In applications where fire doors protect openings through which conveyor systems pass, paragraph 188.8.131.52 requires detectors to provide three critical functions that clear the openings and cause doors to close. First, they need to either “…stop the feed conveyor or otherwise initiate the mechanism that clears the path of the fire door.” Next, the actuation devices need to delay the closing of the doors until the opening is clear and unobstructed; the delay is limited to no more than 10 seconds. Lastly, the actuation devices need to release the automatic-closing or self-closing mechanisms. Horizontally-sliding, vertically-sliding, and rolling steel doors are used to protect these types of openings.
The next two sections cover the installation of smoke and heat detectors. Section 4.7.2 Smoke Detectors requires smoke detectors to be located within specific distances from the door assemblies, “…in accordance with NFPA 72.” This is one example of how external reference codes like NFPA 72, National Fire Alarm and Signaling Code, add requirements to NFPA 80. Figure 184.108.40.206.5.1(A) below shows the maximum distances for the placement of smoke detectors. Note that NFPA 72 recognizes the use of electrified door closers with built-in smoke detectors. Take time to study this figure closely, it shows a great deal of information.
For more information, read section 220.127.116.11 Smoke Detectors for Door Release Service in NFPA 72, Fire Alarm and Signaling Code, 2016. (Remember, you can read NFPA 72 online through NFPA’s website.)
Section 4.7.3 Heat Detectors covers the placement and operation of heat detectors with door assemblies. Figures 18.104.22.168(a) and 22.214.171.124(b) illustrate where heat detectors are placed in relation to the door assemblies they control. Paragraph 126.96.36.199 requires heat detectors to be installed on both sides of the wall where the door openings occur, “…unless otherwise acceptable to the AHJ.” All of the detectors that are linked to the same door assembly are required to be interconnected “…so that the operation of any single heat detector causes the door to close.”
Section 4.7.4 Fusible Links covers the placement, location, and number of fusible links needed for door assemblies. Figure 188.8.131.52(a) illustrates where fusible links can be installed in relation to the intersection of ceilings and walls. Paragraph 184.108.40.206 requires fusible links to be placed on both sides of the walls where the door openings occur. These links are interconnected by a series of cables or chains that pass through a sleeve in the wall. Doors close when any fusible link melts. It bears mentioning that the fusible link systems covered in 220.127.116.11 are intended for horizontally-sliding, vertically-sliding, and rolling steel door assemblies (among others). This section does not address the use of fusible links on swinging doors with builders hardware, where fusible links are built into door closer arms—these types of door closers are rarely used on today’s buildings.
Provisions for Listed Products Installed at or Under Door Bottoms
A new provision for mitigating excessive clearances under fire doors is found in paragraph 18.104.22.168. It states. “Products evaluated for fire doors with a bottom clearance in excess of ¾ in. (19 mm) and listed for use at or under the bottom of the fire door shall be permitted where installed in accordance with their listings.” Excessive clearance under fire doors, particularly swinging doors with builders hardware, is one the most commonly cited deficiencies found during safety inspections of door assemblies. Concrete floors have high and low areas that are not level. The unevenness of concrete floors is most noticeable under fire doors. New products are being designed to reduce the clearance under between the bottom of fire doors and the floors. NFPA 80 recognizes the need for these new products and allows their use, provided they are listed for use on fire door assemblies.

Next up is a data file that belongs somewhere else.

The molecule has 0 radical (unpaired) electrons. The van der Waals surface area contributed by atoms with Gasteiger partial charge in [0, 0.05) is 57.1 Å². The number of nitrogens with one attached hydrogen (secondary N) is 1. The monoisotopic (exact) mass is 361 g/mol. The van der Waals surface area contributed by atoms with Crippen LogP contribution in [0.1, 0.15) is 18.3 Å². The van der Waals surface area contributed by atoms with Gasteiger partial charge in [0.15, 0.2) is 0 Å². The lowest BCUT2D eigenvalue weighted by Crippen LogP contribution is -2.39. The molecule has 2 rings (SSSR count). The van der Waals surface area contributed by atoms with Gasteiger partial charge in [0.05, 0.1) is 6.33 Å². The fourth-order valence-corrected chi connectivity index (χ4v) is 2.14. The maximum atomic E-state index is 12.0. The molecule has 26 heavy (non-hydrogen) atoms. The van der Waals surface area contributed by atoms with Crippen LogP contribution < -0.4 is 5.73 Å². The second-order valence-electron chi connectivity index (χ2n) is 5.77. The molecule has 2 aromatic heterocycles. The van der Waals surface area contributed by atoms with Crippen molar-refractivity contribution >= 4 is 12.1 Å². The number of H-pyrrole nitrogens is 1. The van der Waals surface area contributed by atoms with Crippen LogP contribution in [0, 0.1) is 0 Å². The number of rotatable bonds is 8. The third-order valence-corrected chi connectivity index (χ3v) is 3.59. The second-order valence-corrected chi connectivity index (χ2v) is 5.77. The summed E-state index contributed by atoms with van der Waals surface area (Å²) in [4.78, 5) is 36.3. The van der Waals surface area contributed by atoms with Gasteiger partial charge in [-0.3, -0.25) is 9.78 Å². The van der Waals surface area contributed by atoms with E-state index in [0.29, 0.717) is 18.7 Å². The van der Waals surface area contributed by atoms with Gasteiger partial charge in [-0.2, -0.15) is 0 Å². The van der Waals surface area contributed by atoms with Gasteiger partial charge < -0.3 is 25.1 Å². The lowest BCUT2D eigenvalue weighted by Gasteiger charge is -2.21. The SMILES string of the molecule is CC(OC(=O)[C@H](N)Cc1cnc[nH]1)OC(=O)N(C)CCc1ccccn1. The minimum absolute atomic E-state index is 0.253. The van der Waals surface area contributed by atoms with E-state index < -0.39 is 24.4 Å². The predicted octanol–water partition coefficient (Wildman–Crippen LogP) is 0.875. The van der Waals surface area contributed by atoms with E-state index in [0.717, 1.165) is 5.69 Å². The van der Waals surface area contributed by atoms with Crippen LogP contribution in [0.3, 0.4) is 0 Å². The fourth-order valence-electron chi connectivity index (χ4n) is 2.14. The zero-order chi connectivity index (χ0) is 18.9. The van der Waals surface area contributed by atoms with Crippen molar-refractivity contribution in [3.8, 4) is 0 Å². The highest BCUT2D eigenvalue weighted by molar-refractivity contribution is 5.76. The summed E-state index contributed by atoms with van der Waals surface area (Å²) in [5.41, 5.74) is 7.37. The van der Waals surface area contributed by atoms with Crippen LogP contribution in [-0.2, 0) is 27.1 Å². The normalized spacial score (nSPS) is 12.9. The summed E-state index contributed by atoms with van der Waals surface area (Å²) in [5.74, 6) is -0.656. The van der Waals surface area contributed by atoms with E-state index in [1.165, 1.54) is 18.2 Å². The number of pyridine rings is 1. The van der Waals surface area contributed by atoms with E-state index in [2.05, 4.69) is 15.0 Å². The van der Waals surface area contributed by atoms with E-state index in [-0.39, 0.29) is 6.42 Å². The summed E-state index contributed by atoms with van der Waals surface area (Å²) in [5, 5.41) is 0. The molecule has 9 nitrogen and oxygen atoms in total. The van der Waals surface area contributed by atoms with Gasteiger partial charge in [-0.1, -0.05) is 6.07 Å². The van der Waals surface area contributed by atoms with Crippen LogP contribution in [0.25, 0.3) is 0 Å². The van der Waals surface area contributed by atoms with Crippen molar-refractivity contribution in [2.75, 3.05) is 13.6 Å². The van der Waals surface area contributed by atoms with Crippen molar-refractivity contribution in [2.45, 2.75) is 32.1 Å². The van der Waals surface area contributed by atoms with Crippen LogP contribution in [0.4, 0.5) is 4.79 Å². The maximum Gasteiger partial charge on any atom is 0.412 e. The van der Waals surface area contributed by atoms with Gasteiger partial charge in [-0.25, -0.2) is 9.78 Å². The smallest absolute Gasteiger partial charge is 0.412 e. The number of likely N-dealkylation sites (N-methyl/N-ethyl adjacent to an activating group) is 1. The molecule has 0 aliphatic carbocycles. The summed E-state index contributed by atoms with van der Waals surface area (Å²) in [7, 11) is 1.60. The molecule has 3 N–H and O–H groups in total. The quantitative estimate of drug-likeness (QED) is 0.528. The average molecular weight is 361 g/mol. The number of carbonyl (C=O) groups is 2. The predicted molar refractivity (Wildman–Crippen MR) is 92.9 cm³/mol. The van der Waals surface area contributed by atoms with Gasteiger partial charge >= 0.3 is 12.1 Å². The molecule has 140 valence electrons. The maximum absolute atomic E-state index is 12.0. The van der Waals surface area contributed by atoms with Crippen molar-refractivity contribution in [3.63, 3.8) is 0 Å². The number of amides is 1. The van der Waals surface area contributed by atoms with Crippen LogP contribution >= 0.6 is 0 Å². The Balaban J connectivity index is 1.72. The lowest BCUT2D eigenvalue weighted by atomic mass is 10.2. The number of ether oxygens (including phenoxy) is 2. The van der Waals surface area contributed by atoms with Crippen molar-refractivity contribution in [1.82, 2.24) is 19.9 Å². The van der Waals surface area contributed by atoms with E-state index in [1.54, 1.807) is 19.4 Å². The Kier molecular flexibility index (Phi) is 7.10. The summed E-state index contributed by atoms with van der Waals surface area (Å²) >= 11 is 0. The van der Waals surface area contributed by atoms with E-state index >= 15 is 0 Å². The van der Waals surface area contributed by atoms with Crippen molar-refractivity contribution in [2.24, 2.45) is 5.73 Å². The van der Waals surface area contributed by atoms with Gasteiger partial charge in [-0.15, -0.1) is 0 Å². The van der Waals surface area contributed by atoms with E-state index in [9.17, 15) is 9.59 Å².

When the doors have latching hardware that extend into the floor below the door (e.g, flush bolts, concealed vertical rod bottom latches, etc.), the new products allowed by 22.214.171.124 cannot interfere with the operation of the latching hardware.
A subtle but important change occurred in paragraph 126.96.36.199. The words “fire protection-rated” were inserted before the word “glazing.” Earlier editions of NFPA 80 prohibited the placement of signage on all types of glazing in fire doors. 188.8.131.52 now specifically prohibits the application of signage on fire protection-rated glazing. In other words, signage cannot be applied to fire protection-rated glazing but it can be placed on fire resistance-rated glazing. Annex paragraph A.184.108.40.206 explains that due to the design of some fire doors and requirements for special locking arrangements (e.g., delayed egress), it is necessary to apply the required signage to glazing materials. In these cases, the annex comment recommends the use of fire resistance-rated glazing.
Another change occurred paragraph 220.127.116.11. It states, “Door assemblies shall be used on walls of other construction where listed for such installation.” The word “where” was substituted for the word “if” that appears in earlier editions of NFPA 80.
We’ve covered all of the changes in Chapter 4 General Requirements. Be sure to review each of these changes in your copy of NFPA 80 to better understand their context.
Changes in Chapter 5 Inspection, Testing, and Maintenance are covered in the next article.